Whately Planning Board takes no stance on marijuana company’s zoning proposal
Published: 5/14/2023 4:45:38 PM
WHATELY — The Planning Board opted to take no stance on a limited marijuana manufacturing land-use bylaw proposed by Debilitating Medical Condition Treatment Centers (DMCTC), a marijuana cultivator, manufacturer and soon-to-be retailer in town.
The business’ bylaw, which will come before voters at May 23’s Annual Town Meeting, proposes the creation of a “(Limited) Marijuana Product Manufacturer” land use to allow production of marijuana products without the use of hazardous materials.
Chris Chamberland, a civil engineer with Berkshire Design Group who presented the bylaw on DMCTC’s behalf, explained the land use would be allowed by special permit in the Commercial, Commercial/Industrial and Industrial zones, and would create additional economic opportunities for businesses in town.
“This is a way these sort of low-barrier-to-entry commercial activities around this industry can be potentially added on to existing commercial spaces,” Chamberland said. “This is, we feel, a relatively modest change to zoning that proposes an increase to business and economic activities that will be available in the commercial zone.”
DMCTC operates a cultivation and manufacturing facility on River Road and is in the process of opening a retail dispensary at the former Sugarloaf Shoppes at the intersection of Routes 5, 10 and 116. Chamberland said DMCTC and any other business looking to get into small-scale marijuana processing could take advantage of the proposed changes.
Activities that would be allowed if approved would include production of marijuana-infused food products, extraction of marijuana oils and concentrate through non-hazardous and non-flammable materials, and physical production of finished products. Any use of propane, butane ethanol or carbon dioxide would be prohibited, alongside any processes regulated by the National Fire Protection Association Fire Code.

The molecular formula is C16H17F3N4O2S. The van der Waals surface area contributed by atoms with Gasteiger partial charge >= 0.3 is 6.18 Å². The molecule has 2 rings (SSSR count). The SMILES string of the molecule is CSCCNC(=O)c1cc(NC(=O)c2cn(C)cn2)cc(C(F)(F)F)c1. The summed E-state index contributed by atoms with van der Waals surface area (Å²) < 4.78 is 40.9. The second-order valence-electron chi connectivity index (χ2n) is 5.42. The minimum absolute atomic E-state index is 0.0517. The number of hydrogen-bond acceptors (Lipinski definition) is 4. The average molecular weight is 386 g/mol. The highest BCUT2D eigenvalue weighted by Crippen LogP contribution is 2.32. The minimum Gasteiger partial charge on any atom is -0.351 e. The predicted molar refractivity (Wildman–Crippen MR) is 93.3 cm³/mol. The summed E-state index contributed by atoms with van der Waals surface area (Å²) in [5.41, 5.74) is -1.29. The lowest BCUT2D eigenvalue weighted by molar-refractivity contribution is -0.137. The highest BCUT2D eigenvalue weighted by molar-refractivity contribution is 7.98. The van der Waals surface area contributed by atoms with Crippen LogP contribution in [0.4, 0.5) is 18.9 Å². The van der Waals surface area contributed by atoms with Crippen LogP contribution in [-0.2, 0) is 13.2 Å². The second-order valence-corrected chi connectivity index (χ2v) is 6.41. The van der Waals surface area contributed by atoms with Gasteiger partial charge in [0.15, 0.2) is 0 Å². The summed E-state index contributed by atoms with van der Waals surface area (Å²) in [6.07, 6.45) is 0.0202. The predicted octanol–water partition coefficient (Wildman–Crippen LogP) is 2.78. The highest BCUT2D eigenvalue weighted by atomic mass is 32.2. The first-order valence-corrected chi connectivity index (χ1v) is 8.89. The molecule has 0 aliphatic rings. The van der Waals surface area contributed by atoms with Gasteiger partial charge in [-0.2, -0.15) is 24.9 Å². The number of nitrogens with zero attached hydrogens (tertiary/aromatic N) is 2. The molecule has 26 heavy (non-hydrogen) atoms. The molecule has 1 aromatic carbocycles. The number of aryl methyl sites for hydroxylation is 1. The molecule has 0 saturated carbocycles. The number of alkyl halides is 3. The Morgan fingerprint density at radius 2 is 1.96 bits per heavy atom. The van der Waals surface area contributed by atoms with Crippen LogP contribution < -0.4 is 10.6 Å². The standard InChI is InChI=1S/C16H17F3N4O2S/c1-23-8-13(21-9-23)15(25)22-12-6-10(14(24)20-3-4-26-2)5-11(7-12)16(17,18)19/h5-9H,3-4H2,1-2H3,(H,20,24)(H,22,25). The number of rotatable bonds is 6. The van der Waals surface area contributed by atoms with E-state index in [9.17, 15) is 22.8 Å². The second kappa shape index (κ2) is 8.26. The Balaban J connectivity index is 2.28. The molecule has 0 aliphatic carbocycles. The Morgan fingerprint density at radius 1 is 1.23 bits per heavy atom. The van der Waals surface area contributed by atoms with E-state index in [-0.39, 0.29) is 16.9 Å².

Chamberland said an example of how the land-use bylaw could be used would be if a company with a commercial kitchen wanted to bake and sell marijuana edibles — that production, however, would have to be in a different area than regular production activities.
In a letter to the Planning Board, DMCTC Director Jared Glanz-Berger said the proposed change is “intended to increase business opportunities” in town by allowing businesses to add “small-scale, high-value operations that can create new revenues and new jobs in Whately.”
The Planning Board briefly discussed the proposed changes Wednesday evening and shared a document that will be sent to the Selectboard outlining the pros and cons of the change.
The board states the requirement of a special permit will ensure businesses fit Whately’s character and would create low-traffic and low-demand jobs. On the other hand, the board states the town is in need of more businesses with a retail focus, rather than industrial, and the proposed changes are “basically accommodation zoning that will initially benefit only the proponent, although others may utilize it in the future.”
Ultimately, the Planning Board chose to not take a stance either for or against the proposed changes before sending them to the Selectboard, which will determine its own stance. Regardless of either board’s recommendation, the proposal will come before voters at Annual Town Meeting on May 23.
Chris Larabee can be reached
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